Year 5: Changes of state
Properties and Changes of Materials has been split into two lists , which look at properties and changes of materials and changes of state.This list consists of lesson plans and activities to support the teaching of changes of state in Year Five. It contains tips on using the resources, suggestions for further use and background subject knowledge. Possible misconceptions are highlighted so that teachers may plan lessons to facilitate correct conceptual understanding. Designed to support the new curriculum programme of study it aims to cover many of the requirements for knowledge and understanding and working scientifically. The statutory requirements are that children are taught to:
- demonstrate that dissolving, mixing and changes of state are reversible changes
- explain that some changes result in the formation of new materials, and that this kind of change is not usually reversible, including changes associated with burning and the action of acid on bicarbonate of soda.
Visit the primary science webpage to access all lists.
Links and Resources
This short clip helps children see that chocolate changes from a solid to a liquid when heated and back to a solid when cooled. Children will love seeing how chocolates are made and how the science of changing state has applications in the real world. Making crispy cakes or even chocolates if you are more adventurous is a great activity, which children will enjoy whilst helping them learn more about changing state.
This resource contains activity ideas and worksheets which support the teaching of materials and their properties. They cover many aspects of the topic including: comparing the properties of different materials, separating mixtures of materials based on their properties, irreversible and reversible changes and melting and freezing of different materials. It also includes an assessment sheet on the topic.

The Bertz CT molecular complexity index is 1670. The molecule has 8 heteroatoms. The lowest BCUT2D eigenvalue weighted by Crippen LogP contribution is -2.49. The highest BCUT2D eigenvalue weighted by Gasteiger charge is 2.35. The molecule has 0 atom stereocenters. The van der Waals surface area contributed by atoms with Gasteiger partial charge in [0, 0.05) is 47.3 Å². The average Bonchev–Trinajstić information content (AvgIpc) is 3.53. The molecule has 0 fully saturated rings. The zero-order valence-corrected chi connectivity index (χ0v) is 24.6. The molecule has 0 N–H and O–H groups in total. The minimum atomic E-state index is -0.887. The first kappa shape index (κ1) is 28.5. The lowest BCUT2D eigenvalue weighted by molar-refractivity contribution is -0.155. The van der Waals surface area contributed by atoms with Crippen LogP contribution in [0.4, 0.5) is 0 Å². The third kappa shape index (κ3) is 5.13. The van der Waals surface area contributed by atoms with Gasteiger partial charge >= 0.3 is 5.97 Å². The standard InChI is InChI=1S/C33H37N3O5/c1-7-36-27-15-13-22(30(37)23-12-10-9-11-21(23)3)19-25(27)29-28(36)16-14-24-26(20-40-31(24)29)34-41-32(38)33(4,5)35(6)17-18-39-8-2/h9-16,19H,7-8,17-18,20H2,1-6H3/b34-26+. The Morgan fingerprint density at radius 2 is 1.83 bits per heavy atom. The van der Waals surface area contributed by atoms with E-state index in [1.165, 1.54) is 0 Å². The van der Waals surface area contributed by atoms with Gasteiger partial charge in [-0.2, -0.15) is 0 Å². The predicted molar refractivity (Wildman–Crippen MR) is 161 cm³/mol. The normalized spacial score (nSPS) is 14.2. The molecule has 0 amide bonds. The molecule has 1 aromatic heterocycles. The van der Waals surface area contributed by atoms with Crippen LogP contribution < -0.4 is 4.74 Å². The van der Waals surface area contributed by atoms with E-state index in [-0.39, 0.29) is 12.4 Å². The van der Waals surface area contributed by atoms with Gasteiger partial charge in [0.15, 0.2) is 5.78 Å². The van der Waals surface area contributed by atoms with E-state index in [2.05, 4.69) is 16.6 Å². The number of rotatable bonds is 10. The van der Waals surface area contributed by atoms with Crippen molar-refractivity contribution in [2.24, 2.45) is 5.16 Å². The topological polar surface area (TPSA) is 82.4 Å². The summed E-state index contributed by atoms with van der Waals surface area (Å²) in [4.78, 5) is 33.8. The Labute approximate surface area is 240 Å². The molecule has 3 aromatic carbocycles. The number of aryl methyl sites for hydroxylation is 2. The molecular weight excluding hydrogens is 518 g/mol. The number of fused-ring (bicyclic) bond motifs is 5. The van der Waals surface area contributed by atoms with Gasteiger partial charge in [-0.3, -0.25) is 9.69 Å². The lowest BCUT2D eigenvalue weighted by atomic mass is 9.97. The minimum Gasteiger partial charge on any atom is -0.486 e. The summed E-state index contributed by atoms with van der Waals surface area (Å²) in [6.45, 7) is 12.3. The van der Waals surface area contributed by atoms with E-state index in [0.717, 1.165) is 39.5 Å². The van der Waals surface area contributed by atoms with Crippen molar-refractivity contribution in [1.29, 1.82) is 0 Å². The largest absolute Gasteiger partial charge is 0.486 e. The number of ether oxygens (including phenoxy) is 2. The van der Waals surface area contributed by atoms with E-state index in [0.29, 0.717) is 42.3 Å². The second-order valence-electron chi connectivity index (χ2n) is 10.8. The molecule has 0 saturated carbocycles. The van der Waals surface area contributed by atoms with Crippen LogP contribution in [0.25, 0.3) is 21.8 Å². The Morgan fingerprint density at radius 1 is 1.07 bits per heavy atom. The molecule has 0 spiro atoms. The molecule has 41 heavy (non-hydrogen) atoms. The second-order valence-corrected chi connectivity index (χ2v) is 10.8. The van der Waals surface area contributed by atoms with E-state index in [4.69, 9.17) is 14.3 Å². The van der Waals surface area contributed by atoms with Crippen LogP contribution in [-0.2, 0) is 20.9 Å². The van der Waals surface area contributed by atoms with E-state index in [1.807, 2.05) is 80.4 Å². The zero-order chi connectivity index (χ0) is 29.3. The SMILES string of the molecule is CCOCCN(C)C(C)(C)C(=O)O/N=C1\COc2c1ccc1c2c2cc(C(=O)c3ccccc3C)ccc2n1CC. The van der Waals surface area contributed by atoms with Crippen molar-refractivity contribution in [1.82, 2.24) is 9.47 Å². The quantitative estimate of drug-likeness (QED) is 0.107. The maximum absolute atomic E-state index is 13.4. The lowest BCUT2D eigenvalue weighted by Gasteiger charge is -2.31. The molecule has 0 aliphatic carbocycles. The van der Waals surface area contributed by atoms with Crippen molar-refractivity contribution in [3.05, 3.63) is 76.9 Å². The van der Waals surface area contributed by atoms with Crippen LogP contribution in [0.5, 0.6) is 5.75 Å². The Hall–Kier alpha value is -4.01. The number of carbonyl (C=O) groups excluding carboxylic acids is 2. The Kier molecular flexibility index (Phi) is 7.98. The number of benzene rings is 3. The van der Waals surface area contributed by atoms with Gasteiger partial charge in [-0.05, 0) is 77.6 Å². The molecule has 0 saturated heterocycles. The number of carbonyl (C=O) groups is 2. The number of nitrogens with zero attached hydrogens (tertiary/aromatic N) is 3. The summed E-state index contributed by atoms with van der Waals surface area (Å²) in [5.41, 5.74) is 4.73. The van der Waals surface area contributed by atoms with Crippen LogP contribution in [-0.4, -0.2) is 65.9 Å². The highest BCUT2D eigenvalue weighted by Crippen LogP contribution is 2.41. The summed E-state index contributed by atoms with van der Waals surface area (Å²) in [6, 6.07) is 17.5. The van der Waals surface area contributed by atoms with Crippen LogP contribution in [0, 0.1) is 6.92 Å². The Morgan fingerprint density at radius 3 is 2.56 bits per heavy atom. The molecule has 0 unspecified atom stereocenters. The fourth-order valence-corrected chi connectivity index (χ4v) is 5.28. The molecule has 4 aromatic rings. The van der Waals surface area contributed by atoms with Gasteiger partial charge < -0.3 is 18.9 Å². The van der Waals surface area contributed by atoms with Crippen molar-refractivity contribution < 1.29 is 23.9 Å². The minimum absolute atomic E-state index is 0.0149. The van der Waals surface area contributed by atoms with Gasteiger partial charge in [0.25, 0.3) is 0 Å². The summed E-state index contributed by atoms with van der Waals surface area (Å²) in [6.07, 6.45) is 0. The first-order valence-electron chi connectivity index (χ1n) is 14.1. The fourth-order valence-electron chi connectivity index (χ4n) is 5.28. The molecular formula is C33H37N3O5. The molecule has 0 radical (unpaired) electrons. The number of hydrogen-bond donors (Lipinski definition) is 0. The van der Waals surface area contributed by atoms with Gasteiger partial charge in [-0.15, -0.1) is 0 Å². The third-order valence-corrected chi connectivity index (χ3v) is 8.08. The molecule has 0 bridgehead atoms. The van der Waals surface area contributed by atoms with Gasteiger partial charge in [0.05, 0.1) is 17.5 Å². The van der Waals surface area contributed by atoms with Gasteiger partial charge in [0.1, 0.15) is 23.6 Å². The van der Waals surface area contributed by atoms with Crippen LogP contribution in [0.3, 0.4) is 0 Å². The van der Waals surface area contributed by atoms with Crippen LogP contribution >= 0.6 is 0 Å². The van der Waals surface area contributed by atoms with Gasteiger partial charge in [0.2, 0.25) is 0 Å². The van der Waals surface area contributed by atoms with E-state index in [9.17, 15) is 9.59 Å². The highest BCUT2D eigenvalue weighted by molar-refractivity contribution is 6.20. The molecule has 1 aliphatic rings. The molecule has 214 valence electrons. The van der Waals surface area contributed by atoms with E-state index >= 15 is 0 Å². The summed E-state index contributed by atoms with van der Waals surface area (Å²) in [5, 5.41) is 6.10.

Read about the adventures of Selenia in this colourful comic which introduces changes of state. Children test different materials to see which would make the best insulator to slow down the melting of ice. The water could be collected and refrozen to show that this is a reversible change.
Why not use Space as an engaging context in which to explore irreversible reactions?
This activity is great fun and provides children with an opportunity to use equipment carefully whilst exploring volcanic eruptions (page 34 on the pdf). The eruptions are mimicked using a mixture of bicarbonate of soda and vinegar which reacts to produce carbon dioxide gas. This activity could be carried out as a fair test by changing the amount of either the bicarbonate of soda or vinegar and measuring how far the lava flows.
This short video, which demonstrates the formation of carbon on a tile as a candle burns is a great way of showing an irreversible reaction. There has been a chemical change and a new substance, (carbon) has been produced.
This demonstration could be shown in class with children drawing and explaining their observations.
Creating plastic from milk sounds impossible and as the two materials are so different it is a good way of showing that an irreversible reaction has occured resulting in the formation of a new material.
Add vinegar to milk and watch the milk separate into a solid and a liquid known as curds and whey. Remove the water by filtering then drying in an oven to leave casein as a brittle plastic.